The dilemmas at the heart of 'alternative
All forms of ineffective treatment, 'alternative' or
otherwise, pose real dilemmas that are usually neglected.
The definition dilemma
The lying dilemma
- Once any treatment is shown beyond doubt to be effective, it
ceases to be 'alternative' and becomes just like any other part
of medical knowledge. That means that 'alternative medicine'
must consist entirely of unproven treatments.
- Suppose that a treatment owes all its effectiveness to the
placebo effect, e,g. homeopathy (even
Fisher almost admitted as much). But in some people, at
least, the placebo effect is quite real. It may be a genuine
physical response, though one that does not depend in any
activity of the drug, or other treatment.
- If the placebo effect is real, it would be wrong to deprive
patients of them, if there is nothing more effective available.
For example, if terminal cancer patients say they feel better
after having their feet tickled by a 'reflexologist', why should
they not have that small pleasure?
- If the foregoing argument is granted, then it follows that
it would be our duty to maximise the placebo effect. In the
absence of specific research, it seems reasonable to suppose
that individuals who are susceptible to placebo effects, will
get the best results if their treatment is surrounded by as much
impressive mumbo jumbo as possible.
- This suggests that, in order to maximixe the placebo effect,
it will be important to lie to the patient as much as possible,
and certainly to disguise from them the fact that, for example,
their homeopathic pill contains nothing but lactose.
- Therein lies the dilemma. The whole trend in medicine has
been to be more open with the patient and to tell them the
truth. To maximise the benefit of alternative medicine,
it is necessary to lie to the patient as much as possible.
As if telling lies to patients were not enough, the dilemma has
another aspect, which is also almost always overlooked. Who trains
CAM practitioners? Are the trainers expected to tell their students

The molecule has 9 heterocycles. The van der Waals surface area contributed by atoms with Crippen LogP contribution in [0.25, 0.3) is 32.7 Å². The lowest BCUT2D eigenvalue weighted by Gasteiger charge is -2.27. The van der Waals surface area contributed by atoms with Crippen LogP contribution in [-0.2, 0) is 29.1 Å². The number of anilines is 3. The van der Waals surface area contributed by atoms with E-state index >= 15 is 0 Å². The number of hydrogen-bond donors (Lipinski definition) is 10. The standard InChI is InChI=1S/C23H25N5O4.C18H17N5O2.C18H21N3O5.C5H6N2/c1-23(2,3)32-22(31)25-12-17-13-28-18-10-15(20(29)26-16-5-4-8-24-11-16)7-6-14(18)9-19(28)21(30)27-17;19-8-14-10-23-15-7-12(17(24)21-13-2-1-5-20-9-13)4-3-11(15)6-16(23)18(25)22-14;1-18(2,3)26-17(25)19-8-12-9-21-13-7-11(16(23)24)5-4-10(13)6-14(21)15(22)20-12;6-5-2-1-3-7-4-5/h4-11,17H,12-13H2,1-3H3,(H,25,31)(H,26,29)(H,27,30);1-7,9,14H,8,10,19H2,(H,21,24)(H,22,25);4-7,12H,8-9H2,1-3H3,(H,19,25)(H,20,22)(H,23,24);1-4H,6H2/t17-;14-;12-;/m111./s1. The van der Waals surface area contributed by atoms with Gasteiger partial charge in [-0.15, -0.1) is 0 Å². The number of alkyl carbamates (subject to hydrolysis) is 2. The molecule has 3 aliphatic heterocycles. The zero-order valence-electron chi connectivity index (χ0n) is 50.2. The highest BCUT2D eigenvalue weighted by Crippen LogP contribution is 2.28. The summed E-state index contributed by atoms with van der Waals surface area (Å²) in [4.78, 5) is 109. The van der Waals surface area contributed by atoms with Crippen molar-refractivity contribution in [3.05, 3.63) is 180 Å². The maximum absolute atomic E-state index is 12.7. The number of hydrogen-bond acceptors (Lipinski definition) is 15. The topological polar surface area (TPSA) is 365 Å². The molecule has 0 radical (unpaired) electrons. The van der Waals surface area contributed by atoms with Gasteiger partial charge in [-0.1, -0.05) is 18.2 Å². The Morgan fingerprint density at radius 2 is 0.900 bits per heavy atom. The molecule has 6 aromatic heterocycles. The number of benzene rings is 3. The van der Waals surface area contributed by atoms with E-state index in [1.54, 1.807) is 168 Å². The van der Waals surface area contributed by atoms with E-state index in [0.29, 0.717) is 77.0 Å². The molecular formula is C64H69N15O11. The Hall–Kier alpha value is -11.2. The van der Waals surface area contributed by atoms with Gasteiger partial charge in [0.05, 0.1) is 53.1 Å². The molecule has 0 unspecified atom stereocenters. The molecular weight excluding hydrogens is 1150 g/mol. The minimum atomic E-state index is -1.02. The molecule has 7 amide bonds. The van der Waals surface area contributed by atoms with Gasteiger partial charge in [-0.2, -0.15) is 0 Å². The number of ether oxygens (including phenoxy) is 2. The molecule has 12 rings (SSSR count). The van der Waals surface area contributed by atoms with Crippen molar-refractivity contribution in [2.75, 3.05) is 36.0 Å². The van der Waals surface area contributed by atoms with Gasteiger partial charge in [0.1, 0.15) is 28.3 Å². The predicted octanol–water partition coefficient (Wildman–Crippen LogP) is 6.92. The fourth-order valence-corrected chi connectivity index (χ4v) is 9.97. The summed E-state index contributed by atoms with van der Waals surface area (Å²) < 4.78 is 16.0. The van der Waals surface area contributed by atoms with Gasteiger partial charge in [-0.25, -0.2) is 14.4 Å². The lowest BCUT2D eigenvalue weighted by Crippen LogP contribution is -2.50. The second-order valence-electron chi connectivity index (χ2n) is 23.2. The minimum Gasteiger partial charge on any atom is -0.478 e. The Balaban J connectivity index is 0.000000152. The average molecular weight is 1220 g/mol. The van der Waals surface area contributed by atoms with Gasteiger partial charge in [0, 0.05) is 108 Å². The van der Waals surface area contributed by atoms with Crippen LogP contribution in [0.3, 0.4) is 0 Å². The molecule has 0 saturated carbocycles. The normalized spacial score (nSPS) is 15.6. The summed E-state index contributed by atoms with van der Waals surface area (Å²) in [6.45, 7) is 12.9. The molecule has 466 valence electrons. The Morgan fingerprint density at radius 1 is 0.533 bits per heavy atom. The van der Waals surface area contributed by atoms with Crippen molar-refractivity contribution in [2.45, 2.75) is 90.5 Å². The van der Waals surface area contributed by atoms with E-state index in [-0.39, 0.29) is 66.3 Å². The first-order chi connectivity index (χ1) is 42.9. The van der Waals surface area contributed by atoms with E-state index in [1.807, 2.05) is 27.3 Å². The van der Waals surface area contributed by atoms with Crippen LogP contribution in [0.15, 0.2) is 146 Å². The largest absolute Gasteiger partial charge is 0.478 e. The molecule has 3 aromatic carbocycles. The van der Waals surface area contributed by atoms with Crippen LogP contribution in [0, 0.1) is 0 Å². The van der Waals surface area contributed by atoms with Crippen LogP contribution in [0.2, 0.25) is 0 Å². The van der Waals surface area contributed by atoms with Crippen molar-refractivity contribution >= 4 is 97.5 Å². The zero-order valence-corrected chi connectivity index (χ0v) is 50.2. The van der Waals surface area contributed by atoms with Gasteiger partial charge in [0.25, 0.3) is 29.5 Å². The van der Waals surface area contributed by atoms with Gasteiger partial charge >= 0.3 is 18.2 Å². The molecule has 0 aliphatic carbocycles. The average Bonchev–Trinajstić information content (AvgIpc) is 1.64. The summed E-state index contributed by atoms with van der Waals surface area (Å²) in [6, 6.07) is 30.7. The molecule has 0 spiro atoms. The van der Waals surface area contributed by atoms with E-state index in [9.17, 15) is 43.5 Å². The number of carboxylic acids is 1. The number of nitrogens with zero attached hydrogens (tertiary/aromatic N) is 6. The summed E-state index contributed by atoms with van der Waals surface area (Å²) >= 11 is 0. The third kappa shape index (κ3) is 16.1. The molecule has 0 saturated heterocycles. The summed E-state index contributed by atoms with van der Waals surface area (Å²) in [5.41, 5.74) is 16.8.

the same lies? Certainly that is the normal practice at the moment.
Consider some examples.
The training dilemma
- If feet tickling makes patients feel better, it might be
thought necessary to hire professional feet ticklers who have
been trained in 'reflexology'. But who does the training?
It cannot be expected that a university will provide a
course that preaches the mumbo jumbo of meridians, energy lines
and so on.
- A good example is acupuncture. It is often stated that one
of the best documented forms of 'alternative medicine' is
acupuncture. Certainly the act of pushing needles into to your
body elicits real physiological responses. But recent
experiments suggest that it matters very little where
the needles are inserted. There are no 'key' points: it
is the pricking that does it. But its advocates try to 'explain'
the effects, along these lines.
I suppose, to the uneducated, the language sounds a bit like
that of physics. But it is not. The words have no
discernable meaning whatsoever. They are pure gobbledygook. Can
any serious university be expected to teach such nonsense as
though the words meant something? Of course not. Well
so you'd think, though a few 'universities' have fallen for
this, to their eternal shame (e.g, Westminster, Thames Valley,
Salford, Central Lancashire, Lincoln:
below for more).
- "There are 14 major avenues of energy flowing through
the body. These are known as meridians".
- The energy that moves through the meridians is called
- Think of Qi as "The Force". It is the energy that makes
a clear distinction between life and death.
- Acupuncture needles are gently placed through the skin
along various key points along the meridians. This helps
rebalance the Qi so the body systems work harmoniously.